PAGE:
Bypassing the bylaws? Local planning group accused of plowing through process to keep illegal stop signs
Dorian Hargrove 4:25 p.m., June 18
The advent of technology is great, a wondrous thing to behold. Or so I thought, until I had to re-enter the job market. Now I find I am a job search dinosaur in my approach.
I grew up in a time of the human condition. A time where you knew your neighbors and a town was a community. A handshake was considered a binding contract and people were quick to smile. The neighborhood watch when I was a kid, consisted of the neighbors policing all the children and looking out for each other. Not because they had monthly meetings with people they didn’t really know, but simply because they cared about the people around them. Most of our neighbors never locked their doors and would come into your house without knocking first. Why not? They were like family. I remember sitting on the porch and openly smiling and waving to passersby. Milk, the paper and fresh bread were delivered. Everyone knew you by name and would be there in a heartbeat if you needed help.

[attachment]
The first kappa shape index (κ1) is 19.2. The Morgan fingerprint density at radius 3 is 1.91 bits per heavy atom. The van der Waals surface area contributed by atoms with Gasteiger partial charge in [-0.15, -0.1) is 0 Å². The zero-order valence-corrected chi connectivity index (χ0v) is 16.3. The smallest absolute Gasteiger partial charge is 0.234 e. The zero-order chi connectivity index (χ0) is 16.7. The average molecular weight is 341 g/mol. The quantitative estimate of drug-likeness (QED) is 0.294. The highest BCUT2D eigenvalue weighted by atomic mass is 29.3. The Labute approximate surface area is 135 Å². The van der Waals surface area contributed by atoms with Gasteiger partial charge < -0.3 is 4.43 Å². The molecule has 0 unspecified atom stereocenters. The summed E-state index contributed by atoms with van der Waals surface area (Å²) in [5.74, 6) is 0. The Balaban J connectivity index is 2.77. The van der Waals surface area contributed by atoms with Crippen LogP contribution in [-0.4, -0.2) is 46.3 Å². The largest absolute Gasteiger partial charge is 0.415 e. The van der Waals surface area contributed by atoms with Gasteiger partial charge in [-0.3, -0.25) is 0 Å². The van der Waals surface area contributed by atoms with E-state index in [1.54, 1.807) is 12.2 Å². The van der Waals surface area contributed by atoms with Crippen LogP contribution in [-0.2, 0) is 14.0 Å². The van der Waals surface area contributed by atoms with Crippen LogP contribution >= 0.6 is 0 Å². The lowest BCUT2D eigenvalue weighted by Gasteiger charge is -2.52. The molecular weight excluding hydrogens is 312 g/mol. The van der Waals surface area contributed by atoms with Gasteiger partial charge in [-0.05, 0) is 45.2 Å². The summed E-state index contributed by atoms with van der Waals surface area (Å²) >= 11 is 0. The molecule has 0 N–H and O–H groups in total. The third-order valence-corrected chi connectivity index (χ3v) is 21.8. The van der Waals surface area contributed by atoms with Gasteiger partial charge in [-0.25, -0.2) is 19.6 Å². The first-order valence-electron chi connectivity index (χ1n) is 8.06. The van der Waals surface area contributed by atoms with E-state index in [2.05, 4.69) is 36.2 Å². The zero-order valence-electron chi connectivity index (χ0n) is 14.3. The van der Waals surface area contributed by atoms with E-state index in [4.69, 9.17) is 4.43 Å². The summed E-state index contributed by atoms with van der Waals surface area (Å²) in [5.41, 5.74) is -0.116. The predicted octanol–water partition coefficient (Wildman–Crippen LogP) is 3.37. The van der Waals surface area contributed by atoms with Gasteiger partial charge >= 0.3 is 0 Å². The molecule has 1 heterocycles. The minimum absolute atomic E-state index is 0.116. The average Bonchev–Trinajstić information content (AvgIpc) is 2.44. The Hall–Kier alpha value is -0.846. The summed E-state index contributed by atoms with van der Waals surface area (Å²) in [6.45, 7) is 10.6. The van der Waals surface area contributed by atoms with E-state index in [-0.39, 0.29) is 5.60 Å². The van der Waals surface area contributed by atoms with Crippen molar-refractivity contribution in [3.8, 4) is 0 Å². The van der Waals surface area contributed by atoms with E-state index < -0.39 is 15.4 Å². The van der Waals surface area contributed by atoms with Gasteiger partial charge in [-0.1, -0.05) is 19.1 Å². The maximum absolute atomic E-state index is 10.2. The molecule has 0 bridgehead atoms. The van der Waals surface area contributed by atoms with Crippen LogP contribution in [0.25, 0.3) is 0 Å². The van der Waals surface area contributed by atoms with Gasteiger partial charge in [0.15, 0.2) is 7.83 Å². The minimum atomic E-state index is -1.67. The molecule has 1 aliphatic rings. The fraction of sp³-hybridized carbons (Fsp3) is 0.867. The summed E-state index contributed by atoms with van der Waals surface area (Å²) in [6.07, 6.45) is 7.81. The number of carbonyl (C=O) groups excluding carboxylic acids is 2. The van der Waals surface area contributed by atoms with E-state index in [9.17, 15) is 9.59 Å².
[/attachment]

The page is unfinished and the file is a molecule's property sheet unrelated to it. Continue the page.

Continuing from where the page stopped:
My mother was the extended pantry for her neighborhood friends and they were hers. If you borrowed eggs to make a cake, you took some over for them to share. We had neighborhood parties and BBQ’s. We shared the sorrows of loss and the joys of triumphs together. You felt anchored, connected to something bigger and better than yourself. I’ll never forget when I applied for my first job, I was 13. My teacher wanted to know if I would be interested in working as a teacher’s aide for the summer. I was so excited and made the appointment for the interview. I followed the example of everyone I knew and dressed like I was serious about wanting the job. It didn’t matter what the job was, I was told you always dress to impress. I walked in and filled out the application and was given an interview on the spot. We could look each other in the eye, as I answered pointed questions. They were able to read my body language and I theirs.